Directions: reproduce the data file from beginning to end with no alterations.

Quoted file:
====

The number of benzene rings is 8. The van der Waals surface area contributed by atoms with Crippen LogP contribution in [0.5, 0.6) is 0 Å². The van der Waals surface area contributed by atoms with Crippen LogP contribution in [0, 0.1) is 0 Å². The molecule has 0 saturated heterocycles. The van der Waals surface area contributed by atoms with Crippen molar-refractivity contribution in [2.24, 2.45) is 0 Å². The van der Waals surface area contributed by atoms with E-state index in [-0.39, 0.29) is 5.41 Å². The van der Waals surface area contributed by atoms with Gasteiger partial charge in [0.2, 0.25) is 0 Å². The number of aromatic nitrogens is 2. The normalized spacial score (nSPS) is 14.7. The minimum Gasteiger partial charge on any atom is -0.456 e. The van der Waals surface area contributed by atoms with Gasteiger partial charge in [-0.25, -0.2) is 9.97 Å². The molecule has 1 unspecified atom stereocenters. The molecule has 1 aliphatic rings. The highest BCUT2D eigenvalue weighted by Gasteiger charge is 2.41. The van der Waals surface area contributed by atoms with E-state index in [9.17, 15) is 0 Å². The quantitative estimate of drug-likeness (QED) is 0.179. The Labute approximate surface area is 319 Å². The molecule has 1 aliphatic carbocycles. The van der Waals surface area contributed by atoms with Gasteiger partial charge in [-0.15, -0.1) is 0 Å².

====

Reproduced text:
The number of benzene rings is 8. The van der Waals surface area contributed by atoms with Crippen LogP contribution in [0.5, 0.6) is 0 Å². The van der Waals surface area contributed by atoms with Crippen LogP contribution in [0, 0.1) is 0 Å². The molecule has 0 saturated heterocycles. The van der Waals surface area contributed by atoms with Crippen molar-refractivity contribution in [2.24, 2.45) is 0 Å². The van der Waals surface area contributed by atoms with E-state index in [-0.39, 0.29) is 5.41 Å². The van der Waals surface area contributed by atoms with Gasteiger partial charge in [0.2, 0.25) is 0 Å². The number of aromatic nitrogens is 2. The normalized spacial score (nSPS) is 14.7. The minimum Gasteiger partial charge on any atom is -0.456 e. The van der Waals surface area contributed by atoms with Gasteiger partial charge in [-0.25, -0.2) is 9.97 Å². The molecule has 1 unspecified atom stereocenters. The molecule has 1 aliphatic rings. The highest BCUT2D eigenvalue weighted by Gasteiger charge is 2.41. The van der Waals surface area contributed by atoms with E-state index in [9.17, 15) is 0 Å². The quantitative estimate of drug-likeness (QED) is 0.179. The Labute approximate surface area is 319 Å². The molecule has 1 aliphatic carbocycles. The van der Waals surface area contributed by atoms with Gasteiger partial charge in [-0.15, -0.1) is 0 Å².